Your child asked you for a jam sandwich on white bread but you don’t want to give in. You told him many times that a lunch box has to be filled with healthy foods if he wants to be strong but you can’t find any inspiration when it is time to prepare it. What can you do? We have basic two-step instructions for you.
Step one: Instructions
The first step consists in explaining to your child why you are filling his lunch box with varied and healthy food. We suggest concrete examples related to his reality.
The child moves…
Tell your child that dairy products give him strong bones and he needs strong muscles to move those big bones! Meat and alternatives (red beans, tofu, etc.) will help him develop his muscles. Also, the vegetables, fruits and cereals will give his muscles the energy needed to move during physical education classes and recess.
The child focuses…
Vegetables and fruits supply energy to the brain. Explain him that they will help him stay focused, to think fast and to find answers! Also, meat and alternatives, dairy products and whole grain cereals turn off the hunger switch because they contain proteins or fibres. So these foods will keep him focused on the teacher, not on his rumbling stomach.
Step 2: find ideas
After explaining, you can sit with your child to find ideas to fill the lunch box. It is important to have fun while doing this. If your child doesn’t feel like it or if he is too young, don’t force things… it must be a GAME!
How to proceed?
- Spread all the grocery stores leaflets and flyers on the table (President's Choice, IGA, Metro)
- Also put photocopies of all your warm or cold recipes that can be kept in a thermos or that can be heated in a microwave.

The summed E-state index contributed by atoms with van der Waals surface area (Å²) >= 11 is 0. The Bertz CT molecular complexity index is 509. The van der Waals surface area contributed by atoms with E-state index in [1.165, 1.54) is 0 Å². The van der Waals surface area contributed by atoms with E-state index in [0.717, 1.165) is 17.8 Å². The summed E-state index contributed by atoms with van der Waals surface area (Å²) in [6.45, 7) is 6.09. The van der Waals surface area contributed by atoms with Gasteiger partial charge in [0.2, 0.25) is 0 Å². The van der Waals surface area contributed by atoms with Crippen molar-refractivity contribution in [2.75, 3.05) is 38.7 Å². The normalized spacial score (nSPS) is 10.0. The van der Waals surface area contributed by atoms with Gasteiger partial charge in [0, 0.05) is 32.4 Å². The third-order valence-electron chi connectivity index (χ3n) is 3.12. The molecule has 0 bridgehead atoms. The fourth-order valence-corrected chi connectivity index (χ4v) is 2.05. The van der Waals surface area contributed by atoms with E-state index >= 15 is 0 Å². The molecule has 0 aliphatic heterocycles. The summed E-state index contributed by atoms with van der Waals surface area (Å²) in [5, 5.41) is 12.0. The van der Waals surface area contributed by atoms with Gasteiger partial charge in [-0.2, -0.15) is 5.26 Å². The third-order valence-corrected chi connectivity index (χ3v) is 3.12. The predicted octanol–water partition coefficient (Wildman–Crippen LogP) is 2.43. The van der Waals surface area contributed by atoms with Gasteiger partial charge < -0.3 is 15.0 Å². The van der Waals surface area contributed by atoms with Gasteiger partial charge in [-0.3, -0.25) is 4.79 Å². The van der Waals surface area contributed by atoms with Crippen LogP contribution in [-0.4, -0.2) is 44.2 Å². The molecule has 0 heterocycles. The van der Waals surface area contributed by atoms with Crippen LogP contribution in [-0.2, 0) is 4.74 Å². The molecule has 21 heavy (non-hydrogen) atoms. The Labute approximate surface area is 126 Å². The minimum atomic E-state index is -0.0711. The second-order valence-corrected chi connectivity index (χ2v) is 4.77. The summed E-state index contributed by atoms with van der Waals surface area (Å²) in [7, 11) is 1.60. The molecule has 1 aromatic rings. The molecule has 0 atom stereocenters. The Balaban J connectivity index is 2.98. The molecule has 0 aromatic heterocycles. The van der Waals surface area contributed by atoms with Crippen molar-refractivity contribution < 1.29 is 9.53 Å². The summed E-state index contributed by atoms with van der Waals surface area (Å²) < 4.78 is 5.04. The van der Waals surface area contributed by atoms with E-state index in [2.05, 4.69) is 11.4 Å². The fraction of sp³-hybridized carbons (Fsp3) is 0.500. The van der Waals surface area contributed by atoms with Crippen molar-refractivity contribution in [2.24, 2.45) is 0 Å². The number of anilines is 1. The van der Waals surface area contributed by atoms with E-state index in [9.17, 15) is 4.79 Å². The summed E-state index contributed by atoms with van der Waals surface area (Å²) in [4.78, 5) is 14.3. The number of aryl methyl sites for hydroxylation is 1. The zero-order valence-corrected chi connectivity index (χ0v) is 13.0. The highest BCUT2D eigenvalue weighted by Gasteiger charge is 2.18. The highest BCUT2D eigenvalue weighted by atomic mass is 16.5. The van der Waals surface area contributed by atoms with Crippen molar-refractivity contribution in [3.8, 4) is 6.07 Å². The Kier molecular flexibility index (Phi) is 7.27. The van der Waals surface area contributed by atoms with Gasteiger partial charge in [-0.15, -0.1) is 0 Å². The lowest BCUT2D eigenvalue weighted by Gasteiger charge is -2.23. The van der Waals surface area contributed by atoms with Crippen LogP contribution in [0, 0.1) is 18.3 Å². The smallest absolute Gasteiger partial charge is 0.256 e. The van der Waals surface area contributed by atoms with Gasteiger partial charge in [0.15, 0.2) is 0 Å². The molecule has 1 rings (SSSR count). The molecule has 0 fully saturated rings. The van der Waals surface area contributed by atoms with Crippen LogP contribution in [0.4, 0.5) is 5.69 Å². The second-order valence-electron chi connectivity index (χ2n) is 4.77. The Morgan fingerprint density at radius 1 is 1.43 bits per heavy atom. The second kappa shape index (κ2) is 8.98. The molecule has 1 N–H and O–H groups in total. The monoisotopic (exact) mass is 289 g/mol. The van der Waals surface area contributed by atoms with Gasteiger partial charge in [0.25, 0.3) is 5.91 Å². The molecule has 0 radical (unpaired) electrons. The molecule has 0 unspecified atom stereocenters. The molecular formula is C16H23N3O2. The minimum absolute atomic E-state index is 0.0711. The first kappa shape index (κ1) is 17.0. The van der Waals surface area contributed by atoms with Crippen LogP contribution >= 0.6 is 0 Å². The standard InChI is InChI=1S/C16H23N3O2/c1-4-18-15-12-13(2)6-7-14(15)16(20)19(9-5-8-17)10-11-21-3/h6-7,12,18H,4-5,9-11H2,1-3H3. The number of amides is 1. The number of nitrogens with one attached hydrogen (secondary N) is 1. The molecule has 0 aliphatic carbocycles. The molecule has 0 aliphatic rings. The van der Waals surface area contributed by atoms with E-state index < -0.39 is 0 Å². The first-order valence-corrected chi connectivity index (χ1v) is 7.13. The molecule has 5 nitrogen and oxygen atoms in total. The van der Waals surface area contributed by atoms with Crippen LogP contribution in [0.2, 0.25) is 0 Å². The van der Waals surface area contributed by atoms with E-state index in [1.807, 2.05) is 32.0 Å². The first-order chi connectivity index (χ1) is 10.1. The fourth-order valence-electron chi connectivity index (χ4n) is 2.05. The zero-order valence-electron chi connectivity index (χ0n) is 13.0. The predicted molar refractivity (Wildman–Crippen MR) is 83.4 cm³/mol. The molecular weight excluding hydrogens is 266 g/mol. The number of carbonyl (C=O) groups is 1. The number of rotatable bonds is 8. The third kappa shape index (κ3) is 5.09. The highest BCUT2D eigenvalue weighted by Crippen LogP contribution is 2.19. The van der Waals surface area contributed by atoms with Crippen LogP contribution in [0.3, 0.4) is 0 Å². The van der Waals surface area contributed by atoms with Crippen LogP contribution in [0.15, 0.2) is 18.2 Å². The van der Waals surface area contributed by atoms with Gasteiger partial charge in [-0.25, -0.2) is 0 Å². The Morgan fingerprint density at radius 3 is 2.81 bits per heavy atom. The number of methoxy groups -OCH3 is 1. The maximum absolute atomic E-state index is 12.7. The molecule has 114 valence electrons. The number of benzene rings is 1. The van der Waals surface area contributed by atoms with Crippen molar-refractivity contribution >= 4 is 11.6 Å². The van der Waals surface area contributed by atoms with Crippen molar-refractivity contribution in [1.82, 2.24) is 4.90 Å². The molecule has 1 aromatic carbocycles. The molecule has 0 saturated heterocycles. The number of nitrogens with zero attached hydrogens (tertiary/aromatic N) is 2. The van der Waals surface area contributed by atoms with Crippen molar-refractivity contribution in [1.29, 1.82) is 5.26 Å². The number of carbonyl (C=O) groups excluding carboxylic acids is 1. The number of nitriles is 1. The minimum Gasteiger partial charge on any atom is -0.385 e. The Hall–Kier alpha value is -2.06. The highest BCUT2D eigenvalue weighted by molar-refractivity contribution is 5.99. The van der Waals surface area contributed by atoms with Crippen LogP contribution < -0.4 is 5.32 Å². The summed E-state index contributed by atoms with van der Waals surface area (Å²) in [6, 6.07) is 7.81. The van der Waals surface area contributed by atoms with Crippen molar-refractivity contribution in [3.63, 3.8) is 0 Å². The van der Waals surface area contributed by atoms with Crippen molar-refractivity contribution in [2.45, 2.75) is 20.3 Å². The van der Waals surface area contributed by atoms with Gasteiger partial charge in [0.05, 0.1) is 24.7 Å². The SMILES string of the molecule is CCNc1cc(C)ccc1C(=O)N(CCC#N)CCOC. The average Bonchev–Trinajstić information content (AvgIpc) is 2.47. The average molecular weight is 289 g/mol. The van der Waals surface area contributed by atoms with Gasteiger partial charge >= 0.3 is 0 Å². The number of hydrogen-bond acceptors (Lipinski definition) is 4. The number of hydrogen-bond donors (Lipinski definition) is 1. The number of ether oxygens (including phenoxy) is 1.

- Write on a paper the four food groups suggested by Canada’s food guide: Vegetables and fruits, grain products, milk products, meat and alternatives.
- Take each group in turn and write nutritious ideas, recipes and foods that he likes.
- Ask your child what vegetables he prefers as a side dish.
- Suggest raw and cooked vegetables, in big chunks or little slices, etc. All of those details seem trivial but it can make the difference between vegetables eaten or left in the lunch box.
- Ask your child what fruits he likes.
- Suggest whole fruits, cut in pieces, peeled, quartered, diced, sliced, stewed, etc.
- Ask your child what grain products he likes.
- Suggest rice, barley, millet, couscous, pasta, etc. with dressing, mayonnaise, on their own, hot or cold, etc.
- Ask your child if the milk you offer him is cold enough.
- Suggest yogurt, cottage cheese, cheddar, etc.
- Suggest soymilk beverages.
Meat and alternatives
- Ask you child what are his favourite meats and alternatives.
- Suggest meat and alternatives in a sandwich, in a salad, in a cold or warm side dish, etc.
- Suggest adding legumes, meat, poultry, fish and tofu in a sandwich or on the side to dip crackers or a pita…
- Suggest new foods like sushi, spring rolls, etc.
Ask your child what kind of snacks he likes. His choices will probably depend on his activities and the time he has to eat it.
Treasure all this information and place it in a file because it will help you write down your grocery list and find inspiration!